The toppling of Allende, and the mass disappearance of thousands of socialists and trade unionists thereafter, followed the pattern of the “Jakarta Method”, pioneered by the Western backed military junta in Indonesia. Following their 1965 seizure of power, the Indonesian junta initiated the systematic murder of between one and two million“communist” civilians, remembrance of which is still forbidden to this day. The trauma which this atrocity – and subsequent falsification of events – had on its perpetrators, not to mention its victims, was recently explored in the film The Act of Killing

The falsification of history in the former socialist world serves a secondary purpose beyond shoring up kleptocrats and ethno-nationalists. It allows western conservatives to wage a war of erasure on the domestic social democratic achievements in their own countries. The campaign of historical revision waged by anti-communists in Europe bears many similarities to the ideological battle waged by Thatcher in Britain. While highly innovative and profitable public concerns like Rolls Royce and British Gas were being parcelled up and sold off, shibboleths like the crisis-ridden British Leyland Motor Corporation were held up as proof of the ultimate unviability of any and all public enterprise. The mighty trade unions, who had played a fundamental role in the reconstruction of Britain after WWII, were recast as the major impediments to the country’s democracy and prosperity. The working class leaders who had so briefly risen to the top of the nation’s political life were cast back down into the pit, as thuggish “union barons” intent on “holding the country to ransom” for their own sinister ends. Not before or since has the working class achieved the collective elevation of status it briefly enjoyed in the years between the defeat of Hitler and the triumph of Thatcher. 

Today, the Labour Party still lays claim to the National Health Service as its surpassing achievement. But it has been made to renounce  many other arguably comparable triumphs. The nationalisation and modernisation of the coal mining, transport, power and aerospace industries represented enormously important steps forward for the productive capacity of this country and the living standards of its people. These achievements have been stolen from us both physically and historically. In fact, some of the parallels between former socialist countries like the German Democratic Republic and the former Labour heartlands are striking. Both areas were afflicted by drastic deindustrialisation at the same time as undergoing a dramatic crisis of historical identity. Both regions are now characterised by similar depressed living standards, a similar sense of being “left behind” and a similar turn to the political right.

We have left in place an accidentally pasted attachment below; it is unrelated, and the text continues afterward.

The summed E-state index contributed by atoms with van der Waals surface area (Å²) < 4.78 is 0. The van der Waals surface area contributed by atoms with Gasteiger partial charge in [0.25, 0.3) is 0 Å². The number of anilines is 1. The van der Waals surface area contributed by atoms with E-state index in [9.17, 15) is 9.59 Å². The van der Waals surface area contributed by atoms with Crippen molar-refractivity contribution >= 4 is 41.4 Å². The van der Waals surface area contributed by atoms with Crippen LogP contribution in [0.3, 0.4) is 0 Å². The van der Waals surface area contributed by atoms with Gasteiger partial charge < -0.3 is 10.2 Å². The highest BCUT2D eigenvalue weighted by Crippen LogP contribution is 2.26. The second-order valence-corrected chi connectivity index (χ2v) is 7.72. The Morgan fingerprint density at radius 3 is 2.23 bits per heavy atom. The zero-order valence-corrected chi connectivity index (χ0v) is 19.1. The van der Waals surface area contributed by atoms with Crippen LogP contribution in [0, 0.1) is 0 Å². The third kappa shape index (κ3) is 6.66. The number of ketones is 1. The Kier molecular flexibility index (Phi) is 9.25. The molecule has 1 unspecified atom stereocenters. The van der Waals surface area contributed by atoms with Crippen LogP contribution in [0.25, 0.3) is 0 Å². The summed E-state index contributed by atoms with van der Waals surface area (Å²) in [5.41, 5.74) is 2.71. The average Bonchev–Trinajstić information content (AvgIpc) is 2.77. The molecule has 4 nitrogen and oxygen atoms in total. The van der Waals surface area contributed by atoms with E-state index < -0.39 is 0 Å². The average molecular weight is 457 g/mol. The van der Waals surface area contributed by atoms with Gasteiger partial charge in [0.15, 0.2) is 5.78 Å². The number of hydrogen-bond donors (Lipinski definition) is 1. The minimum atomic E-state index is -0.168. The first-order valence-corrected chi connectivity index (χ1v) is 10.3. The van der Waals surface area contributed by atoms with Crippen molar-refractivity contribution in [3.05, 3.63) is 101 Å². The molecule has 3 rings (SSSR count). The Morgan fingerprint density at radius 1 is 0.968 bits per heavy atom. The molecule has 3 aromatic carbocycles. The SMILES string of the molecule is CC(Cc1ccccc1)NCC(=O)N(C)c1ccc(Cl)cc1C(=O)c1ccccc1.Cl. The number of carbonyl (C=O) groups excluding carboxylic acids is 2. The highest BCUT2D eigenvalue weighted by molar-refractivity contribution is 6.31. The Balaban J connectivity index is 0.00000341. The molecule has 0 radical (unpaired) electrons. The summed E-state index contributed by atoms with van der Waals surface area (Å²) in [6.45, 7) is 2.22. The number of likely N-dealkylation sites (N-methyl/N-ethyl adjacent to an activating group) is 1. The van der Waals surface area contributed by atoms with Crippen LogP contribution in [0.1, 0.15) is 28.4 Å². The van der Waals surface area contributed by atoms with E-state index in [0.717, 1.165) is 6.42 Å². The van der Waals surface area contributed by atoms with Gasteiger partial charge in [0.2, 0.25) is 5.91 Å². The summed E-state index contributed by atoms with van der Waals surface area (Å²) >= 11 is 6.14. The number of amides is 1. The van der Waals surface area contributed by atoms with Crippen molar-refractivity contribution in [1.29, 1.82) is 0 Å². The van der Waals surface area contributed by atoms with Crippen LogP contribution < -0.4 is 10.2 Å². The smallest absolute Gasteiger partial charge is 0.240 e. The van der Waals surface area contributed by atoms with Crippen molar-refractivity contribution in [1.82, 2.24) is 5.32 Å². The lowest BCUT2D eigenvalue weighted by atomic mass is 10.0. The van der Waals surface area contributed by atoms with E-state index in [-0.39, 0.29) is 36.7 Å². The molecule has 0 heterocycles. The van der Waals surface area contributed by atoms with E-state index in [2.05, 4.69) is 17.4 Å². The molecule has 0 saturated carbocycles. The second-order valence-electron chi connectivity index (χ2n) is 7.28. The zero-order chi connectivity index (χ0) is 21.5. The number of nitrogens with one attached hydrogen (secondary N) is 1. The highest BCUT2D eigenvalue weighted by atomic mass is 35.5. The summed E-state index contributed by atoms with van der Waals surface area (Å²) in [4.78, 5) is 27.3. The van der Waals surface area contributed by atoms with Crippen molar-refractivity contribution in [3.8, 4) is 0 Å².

When all politics that challenge the fundamental structure of social ownership are labeled as communism, and communism is labeled as equivalent to Nazism, we must not kid ourselves into thinking the Labour Party will ever be allowed the ideological space to promote and implement a genuinely transformative programme. Further, if socialists and fascists are nothing more than fellow extremists, where is the moral hazard for the elites in supporting the far right when it suits them to do so? If it had been the Golden Dawn taking Syriza to court this year, would Western progressives have had the courage to speak out? Our impotence as both the Brazilian and Turkish Governments persecute and imprison our sister social democrats shames us, as did widespread failure to condemn a right wing coup against Bolivia’s elected socialist government. 

State socialism, in both the Second and Third Worlds, was born in the fires of revolution, financial crisis, fascism, colonialism and war. When the Soviet system collapsed under the weight of both external pressures and its own contradictions, it was taken as proof of the superiority of neoliberal capitalism. Those Third World countries which refused to see the light were forced into submission through debt servitude, political intervention and, if all else failed, war. This was not victory enough for the lovers of freedom and democracy: the past had to be reconquered, lest the achievements of the socialist states stand in silent condemnation of the failures in the neoliberal present.

As democratic socialists we must not run from the ghosts of state socialism. We must look with open eyes at the terrible things that were done in its name and admit that they nonetheless form a part of our own history. But, we must not let those who hate us write our history for us. We must learn our own history and draw the lessons from not only the terrible failures, but also from the staggering achievements which socialist systems made against tremendous odds. The moment we accept a falsification of history which turns our predecessors into the fascists they defeated, we lose our claim on the future as well as the past.